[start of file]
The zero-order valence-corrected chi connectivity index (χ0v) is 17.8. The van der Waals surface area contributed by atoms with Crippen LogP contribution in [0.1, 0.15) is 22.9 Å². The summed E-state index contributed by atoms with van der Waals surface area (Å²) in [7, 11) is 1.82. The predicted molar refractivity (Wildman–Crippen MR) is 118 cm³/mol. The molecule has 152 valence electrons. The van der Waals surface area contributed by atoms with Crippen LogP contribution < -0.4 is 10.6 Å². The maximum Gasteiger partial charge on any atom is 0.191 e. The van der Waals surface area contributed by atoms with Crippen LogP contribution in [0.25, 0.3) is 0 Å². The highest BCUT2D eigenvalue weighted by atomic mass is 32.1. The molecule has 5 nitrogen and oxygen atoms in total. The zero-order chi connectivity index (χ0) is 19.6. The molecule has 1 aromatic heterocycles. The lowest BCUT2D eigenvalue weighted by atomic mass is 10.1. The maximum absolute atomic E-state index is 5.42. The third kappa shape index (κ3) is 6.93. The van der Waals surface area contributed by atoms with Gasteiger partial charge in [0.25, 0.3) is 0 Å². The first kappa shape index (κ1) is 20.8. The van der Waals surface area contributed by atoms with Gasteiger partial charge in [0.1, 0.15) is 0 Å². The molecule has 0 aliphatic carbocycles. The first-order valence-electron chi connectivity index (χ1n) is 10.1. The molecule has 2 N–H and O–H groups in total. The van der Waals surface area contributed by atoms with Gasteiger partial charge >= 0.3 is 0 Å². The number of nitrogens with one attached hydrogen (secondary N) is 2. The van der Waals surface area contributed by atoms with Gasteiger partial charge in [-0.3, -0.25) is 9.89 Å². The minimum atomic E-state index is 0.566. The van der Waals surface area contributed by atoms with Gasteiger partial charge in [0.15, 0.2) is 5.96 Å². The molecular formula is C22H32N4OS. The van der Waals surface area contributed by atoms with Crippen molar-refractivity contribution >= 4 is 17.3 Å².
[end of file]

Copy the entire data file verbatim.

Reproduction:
The zero-order valence-corrected chi connectivity index (χ0v) is 17.8. The van der Waals surface area contributed by atoms with Crippen LogP contribution in [0.1, 0.15) is 22.9 Å². The summed E-state index contributed by atoms with van der Waals surface area (Å²) in [7, 11) is 1.82. The predicted molar refractivity (Wildman–Crippen MR) is 118 cm³/mol. The molecule has 152 valence electrons. The van der Waals surface area contributed by atoms with Crippen LogP contribution < -0.4 is 10.6 Å². The maximum Gasteiger partial charge on any atom is 0.191 e. The van der Waals surface area contributed by atoms with Crippen LogP contribution in [0.25, 0.3) is 0 Å². The highest BCUT2D eigenvalue weighted by atomic mass is 32.1. The molecule has 5 nitrogen and oxygen atoms in total. The zero-order chi connectivity index (χ0) is 19.6. The molecule has 1 aromatic heterocycles. The lowest BCUT2D eigenvalue weighted by atomic mass is 10.1. The maximum absolute atomic E-state index is 5.42. The third kappa shape index (κ3) is 6.93. The van der Waals surface area contributed by atoms with Gasteiger partial charge in [0.25, 0.3) is 0 Å². The first kappa shape index (κ1) is 20.8. The van der Waals surface area contributed by atoms with Gasteiger partial charge in [0.1, 0.15) is 0 Å². The molecule has 0 aliphatic carbocycles. The first-order valence-electron chi connectivity index (χ1n) is 10.1. The molecule has 2 N–H and O–H groups in total. The van der Waals surface area contributed by atoms with Gasteiger partial charge >= 0.3 is 0 Å². The number of nitrogens with one attached hydrogen (secondary N) is 2. The van der Waals surface area contributed by atoms with Gasteiger partial charge in [-0.3, -0.25) is 9.89 Å². The minimum atomic E-state index is 0.566. The van der Waals surface area contributed by atoms with Gasteiger partial charge in [0.15, 0.2) is 5.96 Å². The molecular formula is C22H32N4OS. The van der Waals surface area contributed by atoms with Crippen molar-refractivity contribution >= 4 is 17.3 Å².